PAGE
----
3.     Persevere in praise – {in order to honour the Person} – Heb 13: 15: ‘Through Jesus, therefore, let us continually offer to God a sacrifice of praise—the fruit of lips that confess [give thanks to] his name.’ Eph 5: 19-20: ‘Speak to one another with psalms, hymns and spiritual songs. Sing and make music in your heart to the Lord,   20always giving thanks to God the Father for everything, in the name of our Lord Jesus Christ.’ Col 3: 17: ‘And whatever you do, whether in word or deed, do it all in the name of the Lord Jesus, giving thanks to God the Father through him.’ 1 Thess 5: 16-18: ‘Be joyful always;   17pray continually;   18give thanks in all circumstances, for this is God’s will for you in Christ Jesus.’

a.       Example: Faithfulness in thankfulness and praise of husband/wife, especially when, through familiarity, irritations set in.

b.      Devotion to the person of God means ongoing praise and honour of him.

                                                   i.      The message of Psalm 50 especially vv. 14-15, 23: ‘“Sacrifice thank offerings to God, fulfil your vows to the Most High, 15and call upon me in the day of trouble; I will deliver you, and you will honour me”  “… 23He who sacrifices thank offerings honours me, and he prepares the way so that I may show him the salvation of God.”’

Wednesday, November 12, 2014

Pondering the Psalms

Psalm 23
‘The LORD is my shepherd, I shall not be in want. {2} He makes me lie down in green pastures, he leads me beside quiet waters, {3} he restores my soul. He guides me in paths of righteousness for his name’s sake. {4} even though I walk through the valley of the shadow of death, I will fear no evil, for you are with me; your rod and your staff, they comfort me. {5} You prepare a table before me in the presence of my enemies. You anoint my head with oil; my cup overflows. {6} Surely goodness and love will follow me all the days of my life, and I will dwell in the house of the LORD forever.’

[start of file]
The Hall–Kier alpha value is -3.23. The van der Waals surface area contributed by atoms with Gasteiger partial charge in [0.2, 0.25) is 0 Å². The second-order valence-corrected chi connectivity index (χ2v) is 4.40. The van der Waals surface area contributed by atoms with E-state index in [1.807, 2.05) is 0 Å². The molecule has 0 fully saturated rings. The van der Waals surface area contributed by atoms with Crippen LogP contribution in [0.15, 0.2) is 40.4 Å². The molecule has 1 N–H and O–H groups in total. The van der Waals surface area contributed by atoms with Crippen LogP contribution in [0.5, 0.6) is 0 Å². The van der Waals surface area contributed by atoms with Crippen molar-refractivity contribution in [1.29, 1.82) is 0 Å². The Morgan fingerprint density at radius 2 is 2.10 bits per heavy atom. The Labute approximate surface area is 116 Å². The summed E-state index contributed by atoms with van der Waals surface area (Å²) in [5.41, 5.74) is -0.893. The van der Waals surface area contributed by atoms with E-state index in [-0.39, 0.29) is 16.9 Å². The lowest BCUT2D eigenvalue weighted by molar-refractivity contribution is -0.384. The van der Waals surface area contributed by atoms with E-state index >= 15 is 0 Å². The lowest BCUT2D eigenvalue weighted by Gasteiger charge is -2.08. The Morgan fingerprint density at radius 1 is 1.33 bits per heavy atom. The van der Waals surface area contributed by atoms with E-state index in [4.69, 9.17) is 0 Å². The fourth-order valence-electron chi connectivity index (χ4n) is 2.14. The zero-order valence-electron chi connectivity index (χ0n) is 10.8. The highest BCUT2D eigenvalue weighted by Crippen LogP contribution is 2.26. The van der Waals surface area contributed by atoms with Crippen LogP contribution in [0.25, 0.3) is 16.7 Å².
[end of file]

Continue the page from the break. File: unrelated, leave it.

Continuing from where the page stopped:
This psalm is about friendship with God and the journey of life.
·         The LORD: Yahweh was the covenant God whose special name, LORD, was given to Israel as a token of his commitment to them as their God. His revealed nature was love, goodness, mercy, faithfulness and forgiveness (Exodus 3 and 34). This LORD was David’s Shepherd, pastor, friend, and companion.
·         Since this LORD was David’s shepherd, he would/could never be in want, that is, he would find all he needed for meaningful existence.
·         David wrote the psalm for the people of God so that they could make it their own because it rightly applied to them. We are God’s people through Jesus, so the psalm also applies to you and to me.
·         Since the LORD Jesus (I am the Good Shepherd) is my (your) Shepherd, I (you) will have everything required for a meaningful and fulfilling life.